Makenzie Gongora had no preexisting conditions and only mild symptoms, her family said, leaving doctors “baffled.”

By Julie Mazziotta
February 09, 2021
Makenzie Gongora
| Credit: gofundme

The family of a 9-year-old girl is "shattered" after she suddenly died in her sleep, just three days after testing positive for COVID-19.

Makenzie Gongora, a 4th-grader from San Antonio, Texas, started feeling sick in her after-school care program on Friday, Jan. 29.

"Kenzie was complaining about a really bad headache and then they took her temperature and she had a fever," her aunt, Victoria Southworth, told KSAT.

Makenzie's mom, Kristle, took her to a medical center later that day to get tested for COVID-19, strep and the flu. While the strep and flu tests came back negative, the COVID-19 test was positive.

Makenzie, who had no preexisting conditions other than being a little small for her age, the family told Today, was experiencing just mild symptoms and no respiratory problems.

"The doctors told my sister-in-law [to] take her home and to make her comfortable, to monitor her fever, and if it got over a certain point, or if there were any other major issues that occurred, to go ahead and bring her back to the hospital," another aunt, Erica Gongora, told the outlet.

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Throughout the weekend, Makenzie's family monitored her closely. She said at times that she wasn't feeling well and started vomiting at one point, but otherwise "seemed to be recuperating," Southworth told KSAT.

On Monday night, Makenzie told her mom that she was very tired and that her stomach hurt, and went to bed early. Shortly after midnight, Makenzie died.

The family is waiting on an autopsy to better understand her cause of death.

"Hopefully that's going to give us the answer as to whether or not this was completely COVID related, or exacerbated by COVID or nothing to do with COVID," Southworth told Today.

And Makenzie's sudden death, when COVID-19 is typically milder for young children, has left her doctors "baffled," Erica said.

"We want to get answers as to why she was taken so quickly from us," Southworth said to KSAT.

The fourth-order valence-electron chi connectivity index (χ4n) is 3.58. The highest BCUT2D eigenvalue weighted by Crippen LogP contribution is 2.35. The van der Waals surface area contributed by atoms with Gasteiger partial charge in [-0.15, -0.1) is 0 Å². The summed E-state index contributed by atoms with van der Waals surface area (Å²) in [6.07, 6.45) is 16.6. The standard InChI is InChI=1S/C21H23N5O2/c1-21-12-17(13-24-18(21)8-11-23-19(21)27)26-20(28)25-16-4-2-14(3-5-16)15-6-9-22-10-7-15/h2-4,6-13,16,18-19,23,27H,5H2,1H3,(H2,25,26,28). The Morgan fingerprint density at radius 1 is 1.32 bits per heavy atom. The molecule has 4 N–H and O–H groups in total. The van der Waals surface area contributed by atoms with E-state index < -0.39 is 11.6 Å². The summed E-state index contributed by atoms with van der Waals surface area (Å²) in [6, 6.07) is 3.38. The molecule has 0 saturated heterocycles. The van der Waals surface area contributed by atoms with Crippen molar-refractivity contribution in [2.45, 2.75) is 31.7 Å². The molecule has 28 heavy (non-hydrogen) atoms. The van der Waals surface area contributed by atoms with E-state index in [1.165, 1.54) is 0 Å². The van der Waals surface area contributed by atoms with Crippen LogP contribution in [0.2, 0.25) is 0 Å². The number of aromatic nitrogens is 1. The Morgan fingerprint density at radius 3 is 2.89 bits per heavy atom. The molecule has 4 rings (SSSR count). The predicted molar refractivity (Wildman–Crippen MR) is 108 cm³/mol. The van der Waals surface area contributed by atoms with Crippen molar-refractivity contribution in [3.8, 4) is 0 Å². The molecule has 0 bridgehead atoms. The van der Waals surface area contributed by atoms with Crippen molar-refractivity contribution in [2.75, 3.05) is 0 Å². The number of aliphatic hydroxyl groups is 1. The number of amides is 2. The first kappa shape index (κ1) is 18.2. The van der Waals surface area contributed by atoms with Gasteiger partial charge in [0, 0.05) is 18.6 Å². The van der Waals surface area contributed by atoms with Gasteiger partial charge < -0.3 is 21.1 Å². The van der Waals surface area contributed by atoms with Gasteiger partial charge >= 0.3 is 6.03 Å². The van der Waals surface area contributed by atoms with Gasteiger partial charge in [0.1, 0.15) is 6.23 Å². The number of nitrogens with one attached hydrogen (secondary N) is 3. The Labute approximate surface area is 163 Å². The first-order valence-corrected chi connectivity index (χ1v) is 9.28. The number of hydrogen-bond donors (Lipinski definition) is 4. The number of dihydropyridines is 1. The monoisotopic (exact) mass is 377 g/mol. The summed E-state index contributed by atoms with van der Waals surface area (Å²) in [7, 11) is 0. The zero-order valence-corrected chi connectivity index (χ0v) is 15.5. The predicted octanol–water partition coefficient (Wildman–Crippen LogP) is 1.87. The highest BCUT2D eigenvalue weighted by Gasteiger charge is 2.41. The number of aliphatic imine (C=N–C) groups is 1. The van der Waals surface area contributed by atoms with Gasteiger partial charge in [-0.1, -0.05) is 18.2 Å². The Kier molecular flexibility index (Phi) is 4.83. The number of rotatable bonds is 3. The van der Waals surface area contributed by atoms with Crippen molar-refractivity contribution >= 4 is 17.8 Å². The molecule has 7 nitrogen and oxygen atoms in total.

As they wait for more information, Southworth has set up a GoFundMe for funeral and medical expenses, and any income loss as Makenzie's parents and her sister, 8-year-old Sophia, mourn her death.

Southworth wrote that the family is "shattered" by the loss of Makenzie, a "soft-spoken, tender-hearted, sweet" girl. Her mother Kristle is a frontline medical worker, Southworth said, and Makenzie's father Nathan is a twice-deployed Army member. He and Sophia, who is just 11 months younger, both tested positive after Makenzie, and the family wants to make sure that they don't lose both daughters to COVID-19.

"They were inseparable, best friends who were supposed to grow up side-by-side," Southworth wrote.

Southworth and Erica are sharing Makenzie's story to show how the virus can affect kids.

"We want to raise awareness because whatever it is that caused this, there just needs to be a general change in the way that people approach children and COVID," Southworth said.

The information in this story is accurate as of press time. However, as the situation surrounding COVID-19 continues to evolve, it's possible that some data have changed since publication. While Health is trying to keep our stories as up-to-date as possible, we also encourage readers to stay informed on news and recommendations for their own communities by using the CDCWHO, and their local public health department as resources.

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